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House of Guardians: Paranormal Romance - Sons of the Olympian Gods (The Ambrosia Trilogy Book 1) Kindle Edition
"Children of Blood and Bone"
Tomi Adeyemi conjures a stunning world of dark magic and danger in her West African-inspired fantasy debut. Learn more
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I often had to go back and re-read to figure out how/where things changed. The author could have used a better alpha reading team to help with the confusing and repetitive bits.
That being said, I finished the book because I wanted to see how things would play out.
Things I liked: The interesting take on the children of the gods. The way fate and predestination are used. The crazy little foggy island. The way power flows from the demi-gods, both Titan and Olympian.
Things I didn't like: the confusing relationship between Laurel and Sam. I don't get it. They'd both say something and two seconds later either they'd forgotten they'd said it or the author did. She seemed so pliant sometimes and so belligerent others. Her behavior made no sense, it was inconsistent.
Obviously it wasn't enough to make me put the book down and read something else, but it was enough that I won't pay money for the follow up books.
Great plot line and world, though. I love it.
1. Laurel is the most wishy washy character. I found her so very annoying and inconsistent in her behavior. For example: she’s constantly going on and on about how the Gods are trying to run her life and how she has no control….and then she unquestioningly follows Sam’s commands about where she can go and who she can see. And this is BEFORE she knows the whole deal about them being demigods, etc. It was such a ridiculous and contrary way to behave.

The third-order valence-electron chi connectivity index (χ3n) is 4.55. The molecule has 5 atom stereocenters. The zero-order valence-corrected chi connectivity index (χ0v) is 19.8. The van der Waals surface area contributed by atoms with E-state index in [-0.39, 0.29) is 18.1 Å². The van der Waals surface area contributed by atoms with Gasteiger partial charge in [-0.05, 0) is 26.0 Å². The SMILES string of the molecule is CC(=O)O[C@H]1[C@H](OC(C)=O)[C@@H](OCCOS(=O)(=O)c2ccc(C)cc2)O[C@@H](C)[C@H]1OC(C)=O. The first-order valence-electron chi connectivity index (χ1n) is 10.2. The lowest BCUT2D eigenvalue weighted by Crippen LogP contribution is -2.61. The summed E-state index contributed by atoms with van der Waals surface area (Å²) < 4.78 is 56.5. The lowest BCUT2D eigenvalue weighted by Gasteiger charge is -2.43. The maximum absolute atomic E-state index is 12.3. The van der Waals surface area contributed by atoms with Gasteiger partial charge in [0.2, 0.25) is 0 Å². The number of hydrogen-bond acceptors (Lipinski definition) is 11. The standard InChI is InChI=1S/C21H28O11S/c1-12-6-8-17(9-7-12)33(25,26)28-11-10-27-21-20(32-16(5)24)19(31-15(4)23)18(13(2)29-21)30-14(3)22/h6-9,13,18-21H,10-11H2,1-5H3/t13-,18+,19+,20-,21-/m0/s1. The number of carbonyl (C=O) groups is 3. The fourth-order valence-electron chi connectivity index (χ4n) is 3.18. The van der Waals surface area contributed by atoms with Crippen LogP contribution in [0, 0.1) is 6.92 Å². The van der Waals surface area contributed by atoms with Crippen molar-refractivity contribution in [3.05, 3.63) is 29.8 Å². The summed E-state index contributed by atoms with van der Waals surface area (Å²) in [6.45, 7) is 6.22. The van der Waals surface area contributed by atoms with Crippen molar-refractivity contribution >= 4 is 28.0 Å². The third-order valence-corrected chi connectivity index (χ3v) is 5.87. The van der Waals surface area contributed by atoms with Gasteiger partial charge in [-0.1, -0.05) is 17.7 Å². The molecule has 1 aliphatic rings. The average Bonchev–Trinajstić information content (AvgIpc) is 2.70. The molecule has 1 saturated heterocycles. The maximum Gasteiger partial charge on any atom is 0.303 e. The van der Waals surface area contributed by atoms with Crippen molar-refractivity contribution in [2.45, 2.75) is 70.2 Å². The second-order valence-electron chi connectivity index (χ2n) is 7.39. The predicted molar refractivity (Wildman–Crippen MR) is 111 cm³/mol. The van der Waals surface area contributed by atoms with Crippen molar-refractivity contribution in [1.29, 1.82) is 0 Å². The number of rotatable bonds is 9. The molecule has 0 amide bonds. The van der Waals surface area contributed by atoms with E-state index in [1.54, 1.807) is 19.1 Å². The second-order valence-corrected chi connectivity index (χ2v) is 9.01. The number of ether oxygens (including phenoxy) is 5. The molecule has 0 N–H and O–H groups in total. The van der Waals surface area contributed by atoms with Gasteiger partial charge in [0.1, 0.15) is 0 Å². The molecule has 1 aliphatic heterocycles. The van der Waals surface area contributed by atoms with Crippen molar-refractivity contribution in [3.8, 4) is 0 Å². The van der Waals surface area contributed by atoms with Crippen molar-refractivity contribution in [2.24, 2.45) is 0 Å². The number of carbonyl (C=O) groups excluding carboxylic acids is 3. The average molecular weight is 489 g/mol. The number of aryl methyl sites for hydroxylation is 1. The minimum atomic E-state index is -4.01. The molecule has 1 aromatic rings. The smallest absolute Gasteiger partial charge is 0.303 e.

2. With no reason given, Laurel decides to not date Adrian…because she’s told not to by two of her friends, Sam and Olivia. With no provocation, she’s just letting these other seemingly teenage people she just met tell her how to live her life.
3. Laurel gets attacked by her sister’s boyfriend, and even after he makes a rather cryptic remark about what happened to the sister, her first instinct is not to check on her?
4. The writing seems a bit immature, and there were editorial errors all over the place. I’m hoping it gets better with the next book though.
Like I said, I found the premise interesting: Gods and demigods and all that jazz. But I think the book definitely needs more editing.
Having always had a passion for Mythology - especially Greek - I often cringe at the thought of putting a modern spin on the traditional stories because more often than not, that modern rendition is not worth the time or effort to read as it was poorly written. This is not the case with House of Guardians.
Having written this trilogy with her niece in mind, Beatrice Sand has done a fine job of writing so that the story appeals to not only young adult readers, but "not-so-young" readers as well and especially Mythology fans ( of which the latter two groups I can claim membership). She presents the characters as modern renditions of the Gods, explaining how they came to be, as well as maintaining their traditional characteristics and importance within the Greek Pantheon. Then she weaves an intricate story full of drama, danger, passion, and purpose for which each of the characters - Gods and mortals alike - play important roles in maintaining the plot. I was totally immersed in the various twists and turns she took that also kept the story interesting.
I am now preparing to read the second book in the Ambrosia Trilogy: House of Terrors, and if it's anything like House of Guardians, I won't come up for air until I've completed it!
Great read and wonderful beginning of a new series!